A daytime protest on June 13 partially reprised April 23, as about 50 people entered the UCSF Health Sciences East Building through a rear door and reportedly broke a window.
“It wasn’t done by a member of the tour,” Coalition to End Primate Experimentation spokesperson Linda Howard told ANIMAL PEOPLE. Howard and Oregon activists Rick Bogle and Craig Rosebraugh were the chief tour organizers–– Bogle and Rosebraugh on the bus, Howard handling media.
Another night protest at Cheung’s home followed, but the audience, wrote Charlie Short of the San Francisco Examiner, “was mainly about a dozen police officers.
From San Francisco the tour visited Phoenix, and then Alamogordo, New Mexico, headquarters of the Coulston Foundation, owners of the world’s largest chimpanzee colony.
Last Chance For Animals helped focus the spotlight on Coulston by suing the foundation on June 17 for allegedly “improperly threatening” a web site provider that cancelled a contract to host >>www.CoulstonKillsChimps.com<<, an LCA site attacking Coulston. “LCA is seeking compensatory damages in excess of $4.3 million, punitive damages, and a court order declaring that LCA is free to use the domain name” in question, said LCA executive director Eric Mindel.
Israeli activist Noam Lazarus, 20, spent the June 22- 25 stop in Albuquerque living in a cage to draw further attention to what he called “the Holocaust of our time.”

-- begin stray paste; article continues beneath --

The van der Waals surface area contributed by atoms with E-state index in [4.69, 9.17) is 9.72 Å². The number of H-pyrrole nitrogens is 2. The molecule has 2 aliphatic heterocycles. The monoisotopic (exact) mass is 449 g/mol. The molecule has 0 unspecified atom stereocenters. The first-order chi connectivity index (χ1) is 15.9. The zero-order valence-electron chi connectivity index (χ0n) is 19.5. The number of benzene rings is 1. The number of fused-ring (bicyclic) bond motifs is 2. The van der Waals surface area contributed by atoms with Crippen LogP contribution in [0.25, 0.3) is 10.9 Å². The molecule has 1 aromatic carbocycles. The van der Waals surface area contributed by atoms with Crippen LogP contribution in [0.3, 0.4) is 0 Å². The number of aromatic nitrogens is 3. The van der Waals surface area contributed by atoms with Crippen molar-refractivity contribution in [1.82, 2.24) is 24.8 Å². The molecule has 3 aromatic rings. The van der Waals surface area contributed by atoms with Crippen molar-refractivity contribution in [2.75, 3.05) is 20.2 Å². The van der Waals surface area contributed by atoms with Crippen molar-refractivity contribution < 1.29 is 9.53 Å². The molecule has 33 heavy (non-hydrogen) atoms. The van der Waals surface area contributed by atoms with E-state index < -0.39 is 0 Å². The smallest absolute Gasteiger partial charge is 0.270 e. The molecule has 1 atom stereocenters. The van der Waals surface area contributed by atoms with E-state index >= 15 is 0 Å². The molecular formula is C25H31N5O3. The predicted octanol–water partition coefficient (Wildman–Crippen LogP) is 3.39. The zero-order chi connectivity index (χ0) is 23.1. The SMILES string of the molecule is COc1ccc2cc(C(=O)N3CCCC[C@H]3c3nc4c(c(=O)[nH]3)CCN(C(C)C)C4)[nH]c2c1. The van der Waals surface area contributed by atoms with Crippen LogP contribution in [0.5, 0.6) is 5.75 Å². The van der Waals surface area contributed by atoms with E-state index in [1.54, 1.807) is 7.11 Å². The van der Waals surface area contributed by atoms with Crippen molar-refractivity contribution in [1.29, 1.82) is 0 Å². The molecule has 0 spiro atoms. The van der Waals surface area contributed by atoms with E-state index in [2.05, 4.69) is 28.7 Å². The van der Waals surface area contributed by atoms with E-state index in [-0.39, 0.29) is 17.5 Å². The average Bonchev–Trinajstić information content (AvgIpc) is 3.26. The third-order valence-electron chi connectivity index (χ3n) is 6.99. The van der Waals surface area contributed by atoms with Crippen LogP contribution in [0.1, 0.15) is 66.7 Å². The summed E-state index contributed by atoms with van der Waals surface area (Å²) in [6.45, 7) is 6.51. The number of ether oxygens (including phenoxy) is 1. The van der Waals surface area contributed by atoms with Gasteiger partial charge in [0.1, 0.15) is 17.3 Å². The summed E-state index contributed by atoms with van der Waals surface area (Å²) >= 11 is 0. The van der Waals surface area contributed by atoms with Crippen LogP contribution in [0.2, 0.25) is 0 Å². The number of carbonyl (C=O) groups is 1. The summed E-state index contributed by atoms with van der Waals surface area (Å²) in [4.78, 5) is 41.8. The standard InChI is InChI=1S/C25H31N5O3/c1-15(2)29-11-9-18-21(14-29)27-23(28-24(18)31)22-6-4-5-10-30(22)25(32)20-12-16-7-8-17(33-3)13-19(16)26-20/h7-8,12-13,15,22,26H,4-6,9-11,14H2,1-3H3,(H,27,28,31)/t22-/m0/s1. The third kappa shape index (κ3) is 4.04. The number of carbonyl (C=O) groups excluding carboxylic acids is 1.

Nicholas Brown, 18, of Los Angeles, emulated the stunt when the tour reached the Southwest Foundation for Biomedical Research facilities in San Antonio. There was media competition that day from an unrelated demonstration against animal-based research held at the University of Utah––and the confluence of events may have helped them both to win notice.
On June 25 the Primate Freedom Tour announced a new web address, >>www.primatefreedomtour.org<<, which may attract more hits than the harder-to-find CEPE site.
The tour took to the road as a variety of organizations geared up efforts to retire nonhuman ex-lab primates.
Primarily Primates, of San Antonio, anticipates receiving in August 21 more chimpanzees from the former NASA colony, now managed by Coulston; the first 10 arrived in March, and an eleventh, named Deeter, was born to one of the older chimps in May. As the mother’s breasts were somehow maimed many years ago, Primarily Primates directors Wally Swett and Stephen Tello were bottle-feeding the infant chimp in their on-site home.
Chimp Haven Inc., of Shreveport, Louisiana, received 200 acres from Caddo Parish as donated future home of a proposed 200-chimp retirement colony.
The Center for Captive Chimpanzee Care in Boynton Beach, Florida, announced a drive seeking to raise $14 million for the remaining 111 former NASA chimps––if it succeeds in a lawsuit seeking to overturn the August 1998 U.S. Air Force verdict that all but those awarded to Primarily Primates should remain with Coulston.
The bioscience firm Diagnon Corporation, of Rockville, Maryland, formed the Foundation for Comparative and Conservation Biology, hoping to win contracts to retire about 30 chimpanzees who would then be observed as they age, in connection with ongoing geriatric research.